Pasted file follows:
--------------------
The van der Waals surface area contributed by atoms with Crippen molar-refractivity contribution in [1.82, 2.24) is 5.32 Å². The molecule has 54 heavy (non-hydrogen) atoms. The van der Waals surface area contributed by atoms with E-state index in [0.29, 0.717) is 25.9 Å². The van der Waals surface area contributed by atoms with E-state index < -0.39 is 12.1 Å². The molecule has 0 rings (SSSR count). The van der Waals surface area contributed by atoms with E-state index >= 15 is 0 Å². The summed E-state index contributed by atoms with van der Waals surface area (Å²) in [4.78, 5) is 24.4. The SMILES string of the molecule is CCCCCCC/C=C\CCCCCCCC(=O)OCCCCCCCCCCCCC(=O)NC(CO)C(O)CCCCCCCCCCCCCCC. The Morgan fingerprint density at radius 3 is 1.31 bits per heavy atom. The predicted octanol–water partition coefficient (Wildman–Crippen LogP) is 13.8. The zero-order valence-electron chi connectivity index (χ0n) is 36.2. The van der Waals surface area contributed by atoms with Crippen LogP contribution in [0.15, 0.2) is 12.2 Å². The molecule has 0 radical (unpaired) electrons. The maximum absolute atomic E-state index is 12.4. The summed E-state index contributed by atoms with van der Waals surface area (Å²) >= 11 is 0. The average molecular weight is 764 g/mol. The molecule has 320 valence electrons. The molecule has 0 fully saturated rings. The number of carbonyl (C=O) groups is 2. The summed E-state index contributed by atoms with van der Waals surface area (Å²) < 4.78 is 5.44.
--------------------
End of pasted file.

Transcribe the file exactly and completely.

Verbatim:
The van der Waals surface area contributed by atoms with Crippen molar-refractivity contribution in [1.82, 2.24) is 5.32 Å². The molecule has 54 heavy (non-hydrogen) atoms. The van der Waals surface area contributed by atoms with E-state index in [0.29, 0.717) is 25.9 Å². The van der Waals surface area contributed by atoms with E-state index < -0.39 is 12.1 Å². The molecule has 0 rings (SSSR count). The van der Waals surface area contributed by atoms with E-state index >= 15 is 0 Å². The summed E-state index contributed by atoms with van der Waals surface area (Å²) in [4.78, 5) is 24.4. The SMILES string of the molecule is CCCCCCC/C=C\CCCCCCCC(=O)OCCCCCCCCCCCCC(=O)NC(CO)C(O)CCCCCCCCCCCCCCC. The Morgan fingerprint density at radius 3 is 1.31 bits per heavy atom. The predicted octanol–water partition coefficient (Wildman–Crippen LogP) is 13.8. The zero-order valence-electron chi connectivity index (χ0n) is 36.2. The van der Waals surface area contributed by atoms with Crippen LogP contribution in [0.15, 0.2) is 12.2 Å². The molecule has 0 radical (unpaired) electrons. The maximum absolute atomic E-state index is 12.4. The summed E-state index contributed by atoms with van der Waals surface area (Å²) >= 11 is 0. The average molecular weight is 764 g/mol. The molecule has 320 valence electrons. The molecule has 0 fully saturated rings. The number of carbonyl (C=O) groups is 2. The summed E-state index contributed by atoms with van der Waals surface area (Å²) < 4.78 is 5.44.